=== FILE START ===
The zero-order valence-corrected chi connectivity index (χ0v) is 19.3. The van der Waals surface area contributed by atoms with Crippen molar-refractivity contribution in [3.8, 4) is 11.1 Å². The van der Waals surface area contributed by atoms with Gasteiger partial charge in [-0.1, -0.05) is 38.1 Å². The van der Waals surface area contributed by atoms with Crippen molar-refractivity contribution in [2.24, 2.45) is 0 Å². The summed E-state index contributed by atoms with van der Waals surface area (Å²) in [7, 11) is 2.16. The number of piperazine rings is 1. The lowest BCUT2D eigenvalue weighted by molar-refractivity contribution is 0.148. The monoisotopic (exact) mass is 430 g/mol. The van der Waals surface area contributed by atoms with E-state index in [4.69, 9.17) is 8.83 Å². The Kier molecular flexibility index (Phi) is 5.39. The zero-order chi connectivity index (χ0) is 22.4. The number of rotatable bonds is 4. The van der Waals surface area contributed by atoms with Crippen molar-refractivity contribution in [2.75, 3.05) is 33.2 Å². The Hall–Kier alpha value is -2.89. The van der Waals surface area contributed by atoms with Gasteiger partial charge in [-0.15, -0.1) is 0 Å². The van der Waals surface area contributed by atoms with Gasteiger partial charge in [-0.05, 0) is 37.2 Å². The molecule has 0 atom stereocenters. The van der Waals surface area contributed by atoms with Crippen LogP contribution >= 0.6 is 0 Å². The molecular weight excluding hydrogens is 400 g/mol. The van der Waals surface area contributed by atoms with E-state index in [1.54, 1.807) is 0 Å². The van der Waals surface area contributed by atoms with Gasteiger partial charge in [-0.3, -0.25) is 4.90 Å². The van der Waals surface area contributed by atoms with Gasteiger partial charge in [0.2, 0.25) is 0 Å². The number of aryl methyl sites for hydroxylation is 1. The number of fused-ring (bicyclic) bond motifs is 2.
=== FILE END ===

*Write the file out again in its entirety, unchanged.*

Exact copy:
The zero-order valence-corrected chi connectivity index (χ0v) is 19.3. The van der Waals surface area contributed by atoms with Crippen molar-refractivity contribution in [3.8, 4) is 11.1 Å². The van der Waals surface area contributed by atoms with Gasteiger partial charge in [-0.1, -0.05) is 38.1 Å². The van der Waals surface area contributed by atoms with Crippen molar-refractivity contribution in [2.24, 2.45) is 0 Å². The summed E-state index contributed by atoms with van der Waals surface area (Å²) in [7, 11) is 2.16. The number of piperazine rings is 1. The lowest BCUT2D eigenvalue weighted by molar-refractivity contribution is 0.148. The monoisotopic (exact) mass is 430 g/mol. The van der Waals surface area contributed by atoms with E-state index in [4.69, 9.17) is 8.83 Å². The Kier molecular flexibility index (Phi) is 5.39. The zero-order chi connectivity index (χ0) is 22.4. The number of rotatable bonds is 4. The van der Waals surface area contributed by atoms with Crippen molar-refractivity contribution in [2.75, 3.05) is 33.2 Å². The Hall–Kier alpha value is -2.89. The van der Waals surface area contributed by atoms with Gasteiger partial charge in [-0.15, -0.1) is 0 Å². The van der Waals surface area contributed by atoms with Gasteiger partial charge in [-0.05, 0) is 37.2 Å². The molecule has 0 atom stereocenters. The van der Waals surface area contributed by atoms with Crippen LogP contribution >= 0.6 is 0 Å². The molecular weight excluding hydrogens is 400 g/mol. The van der Waals surface area contributed by atoms with E-state index in [1.54, 1.807) is 0 Å². The van der Waals surface area contributed by atoms with Gasteiger partial charge in [-0.3, -0.25) is 4.90 Å². The van der Waals surface area contributed by atoms with Gasteiger partial charge in [0.2, 0.25) is 0 Å². The number of aryl methyl sites for hydroxylation is 1. The number of fused-ring (bicyclic) bond motifs is 2.